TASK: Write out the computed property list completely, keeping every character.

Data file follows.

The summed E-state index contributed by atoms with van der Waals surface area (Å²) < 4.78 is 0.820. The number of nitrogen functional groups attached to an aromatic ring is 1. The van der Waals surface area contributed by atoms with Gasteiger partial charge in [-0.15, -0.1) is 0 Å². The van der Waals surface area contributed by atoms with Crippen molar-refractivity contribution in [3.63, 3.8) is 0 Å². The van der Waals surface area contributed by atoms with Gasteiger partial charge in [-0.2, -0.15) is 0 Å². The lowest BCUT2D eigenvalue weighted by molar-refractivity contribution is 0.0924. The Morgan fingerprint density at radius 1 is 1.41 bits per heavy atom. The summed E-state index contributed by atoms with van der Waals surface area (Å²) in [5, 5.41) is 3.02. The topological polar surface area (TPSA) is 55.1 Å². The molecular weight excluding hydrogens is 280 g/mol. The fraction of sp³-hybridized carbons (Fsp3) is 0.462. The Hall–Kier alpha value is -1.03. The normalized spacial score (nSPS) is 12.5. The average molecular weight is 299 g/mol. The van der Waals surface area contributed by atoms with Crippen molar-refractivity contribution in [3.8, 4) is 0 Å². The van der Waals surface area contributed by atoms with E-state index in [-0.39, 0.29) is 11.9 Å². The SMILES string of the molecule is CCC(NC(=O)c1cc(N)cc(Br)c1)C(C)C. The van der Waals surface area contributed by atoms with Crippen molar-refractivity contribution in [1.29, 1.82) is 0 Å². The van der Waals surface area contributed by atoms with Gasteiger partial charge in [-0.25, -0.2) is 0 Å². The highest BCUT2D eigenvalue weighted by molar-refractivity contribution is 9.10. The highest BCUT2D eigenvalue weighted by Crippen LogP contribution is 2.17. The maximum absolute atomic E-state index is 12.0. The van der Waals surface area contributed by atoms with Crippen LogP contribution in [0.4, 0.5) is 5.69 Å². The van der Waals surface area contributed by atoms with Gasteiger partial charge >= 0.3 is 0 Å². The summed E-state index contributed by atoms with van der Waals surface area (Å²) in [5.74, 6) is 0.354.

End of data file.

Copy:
The summed E-state index contributed by atoms with van der Waals surface area (Å²) < 4.78 is 0.820. The number of nitrogen functional groups attached to an aromatic ring is 1. The van der Waals surface area contributed by atoms with Gasteiger partial charge in [-0.15, -0.1) is 0 Å². The van der Waals surface area contributed by atoms with Crippen molar-refractivity contribution in [3.63, 3.8) is 0 Å². The van der Waals surface area contributed by atoms with Gasteiger partial charge in [-0.2, -0.15) is 0 Å². The lowest BCUT2D eigenvalue weighted by molar-refractivity contribution is 0.0924. The Morgan fingerprint density at radius 1 is 1.41 bits per heavy atom. The summed E-state index contributed by atoms with van der Waals surface area (Å²) in [5, 5.41) is 3.02. The topological polar surface area (TPSA) is 55.1 Å². The molecular weight excluding hydrogens is 280 g/mol. The fraction of sp³-hybridized carbons (Fsp3) is 0.462. The Hall–Kier alpha value is -1.03. The normalized spacial score (nSPS) is 12.5. The average molecular weight is 299 g/mol. The van der Waals surface area contributed by atoms with Crippen molar-refractivity contribution in [3.8, 4) is 0 Å². The van der Waals surface area contributed by atoms with E-state index in [-0.39, 0.29) is 11.9 Å². The SMILES string of the molecule is CCC(NC(=O)c1cc(N)cc(Br)c1)C(C)C. The van der Waals surface area contributed by atoms with Crippen molar-refractivity contribution in [1.29, 1.82) is 0 Å². The van der Waals surface area contributed by atoms with Gasteiger partial charge in [-0.25, -0.2) is 0 Å². The highest BCUT2D eigenvalue weighted by molar-refractivity contribution is 9.10. The highest BCUT2D eigenvalue weighted by Crippen LogP contribution is 2.17. The maximum absolute atomic E-state index is 12.0. The van der Waals surface area contributed by atoms with Crippen LogP contribution in [0.4, 0.5) is 5.69 Å². The van der Waals surface area contributed by atoms with Gasteiger partial charge >= 0.3 is 0 Å². The summed E-state index contributed by atoms with van der Waals surface area (Å²) in [5.74, 6) is 0.354.